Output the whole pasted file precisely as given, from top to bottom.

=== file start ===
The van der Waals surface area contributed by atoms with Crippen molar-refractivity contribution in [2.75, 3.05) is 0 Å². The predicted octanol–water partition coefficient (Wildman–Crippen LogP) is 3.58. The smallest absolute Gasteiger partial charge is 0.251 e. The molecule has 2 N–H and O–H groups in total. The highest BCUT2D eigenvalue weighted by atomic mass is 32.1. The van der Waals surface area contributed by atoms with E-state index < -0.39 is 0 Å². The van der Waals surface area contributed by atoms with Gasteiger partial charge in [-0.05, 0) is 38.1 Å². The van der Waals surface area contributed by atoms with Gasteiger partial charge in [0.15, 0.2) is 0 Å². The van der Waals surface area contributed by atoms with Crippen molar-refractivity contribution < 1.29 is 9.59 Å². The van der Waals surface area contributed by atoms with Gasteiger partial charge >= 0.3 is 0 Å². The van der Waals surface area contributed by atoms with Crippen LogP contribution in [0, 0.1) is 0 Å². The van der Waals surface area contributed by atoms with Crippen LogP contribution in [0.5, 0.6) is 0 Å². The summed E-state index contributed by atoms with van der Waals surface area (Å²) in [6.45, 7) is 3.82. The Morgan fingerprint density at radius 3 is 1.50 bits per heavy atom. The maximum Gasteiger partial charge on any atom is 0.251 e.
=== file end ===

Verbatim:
The van der Waals surface area contributed by atoms with Crippen molar-refractivity contribution in [2.75, 3.05) is 0 Å². The predicted octanol–water partition coefficient (Wildman–Crippen LogP) is 3.58. The smallest absolute Gasteiger partial charge is 0.251 e. The molecule has 2 N–H and O–H groups in total. The highest BCUT2D eigenvalue weighted by atomic mass is 32.1. The van der Waals surface area contributed by atoms with E-state index < -0.39 is 0 Å². The van der Waals surface area contributed by atoms with Gasteiger partial charge in [-0.05, 0) is 38.1 Å². The van der Waals surface area contributed by atoms with Gasteiger partial charge in [0.15, 0.2) is 0 Å². The van der Waals surface area contributed by atoms with Crippen molar-refractivity contribution < 1.29 is 9.59 Å². The van der Waals surface area contributed by atoms with Gasteiger partial charge >= 0.3 is 0 Å². The van der Waals surface area contributed by atoms with Crippen LogP contribution in [0, 0.1) is 0 Å². The van der Waals surface area contributed by atoms with Crippen LogP contribution in [0.5, 0.6) is 0 Å². The summed E-state index contributed by atoms with van der Waals surface area (Å²) in [6.45, 7) is 3.82. The Morgan fingerprint density at radius 3 is 1.50 bits per heavy atom. The maximum Gasteiger partial charge on any atom is 0.251 e.